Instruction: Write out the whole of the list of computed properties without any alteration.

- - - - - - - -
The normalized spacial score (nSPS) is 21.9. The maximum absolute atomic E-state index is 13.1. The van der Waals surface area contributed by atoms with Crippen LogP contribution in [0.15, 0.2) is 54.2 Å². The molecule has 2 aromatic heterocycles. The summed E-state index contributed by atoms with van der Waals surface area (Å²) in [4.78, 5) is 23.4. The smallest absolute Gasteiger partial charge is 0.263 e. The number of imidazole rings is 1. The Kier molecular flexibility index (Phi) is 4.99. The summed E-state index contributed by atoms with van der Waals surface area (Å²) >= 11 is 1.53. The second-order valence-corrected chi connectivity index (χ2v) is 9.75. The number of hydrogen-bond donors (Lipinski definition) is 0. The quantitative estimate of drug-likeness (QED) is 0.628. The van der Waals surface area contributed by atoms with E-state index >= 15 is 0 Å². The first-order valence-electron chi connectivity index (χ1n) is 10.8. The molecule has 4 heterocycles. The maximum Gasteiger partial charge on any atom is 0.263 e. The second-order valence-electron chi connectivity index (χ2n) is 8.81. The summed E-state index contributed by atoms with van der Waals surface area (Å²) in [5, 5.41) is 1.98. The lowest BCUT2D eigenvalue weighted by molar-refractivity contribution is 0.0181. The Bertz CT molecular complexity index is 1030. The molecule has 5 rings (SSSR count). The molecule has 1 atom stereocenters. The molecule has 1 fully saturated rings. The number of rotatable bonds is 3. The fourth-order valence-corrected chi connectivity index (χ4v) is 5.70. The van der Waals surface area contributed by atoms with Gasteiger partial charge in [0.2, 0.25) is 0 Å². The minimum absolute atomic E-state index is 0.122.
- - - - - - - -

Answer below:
The normalized spacial score (nSPS) is 21.9. The maximum absolute atomic E-state index is 13.1. The van der Waals surface area contributed by atoms with Crippen LogP contribution in [0.15, 0.2) is 54.2 Å². The molecule has 2 aromatic heterocycles. The summed E-state index contributed by atoms with van der Waals surface area (Å²) in [4.78, 5) is 23.4. The smallest absolute Gasteiger partial charge is 0.263 e. The number of imidazole rings is 1. The Kier molecular flexibility index (Phi) is 4.99. The summed E-state index contributed by atoms with van der Waals surface area (Å²) >= 11 is 1.53. The second-order valence-corrected chi connectivity index (χ2v) is 9.75. The number of hydrogen-bond donors (Lipinski definition) is 0. The quantitative estimate of drug-likeness (QED) is 0.628. The van der Waals surface area contributed by atoms with E-state index >= 15 is 0 Å². The first-order valence-electron chi connectivity index (χ1n) is 10.8. The molecule has 4 heterocycles. The maximum Gasteiger partial charge on any atom is 0.263 e. The second-order valence-electron chi connectivity index (χ2n) is 8.81. The summed E-state index contributed by atoms with van der Waals surface area (Å²) in [5, 5.41) is 1.98. The lowest BCUT2D eigenvalue weighted by molar-refractivity contribution is 0.0181. The Bertz CT molecular complexity index is 1030. The molecule has 5 rings (SSSR count). The molecule has 1 atom stereocenters. The molecule has 1 fully saturated rings. The number of rotatable bonds is 3. The fourth-order valence-corrected chi connectivity index (χ4v) is 5.70. The van der Waals surface area contributed by atoms with Gasteiger partial charge in [0.2, 0.25) is 0 Å². The minimum absolute atomic E-state index is 0.122.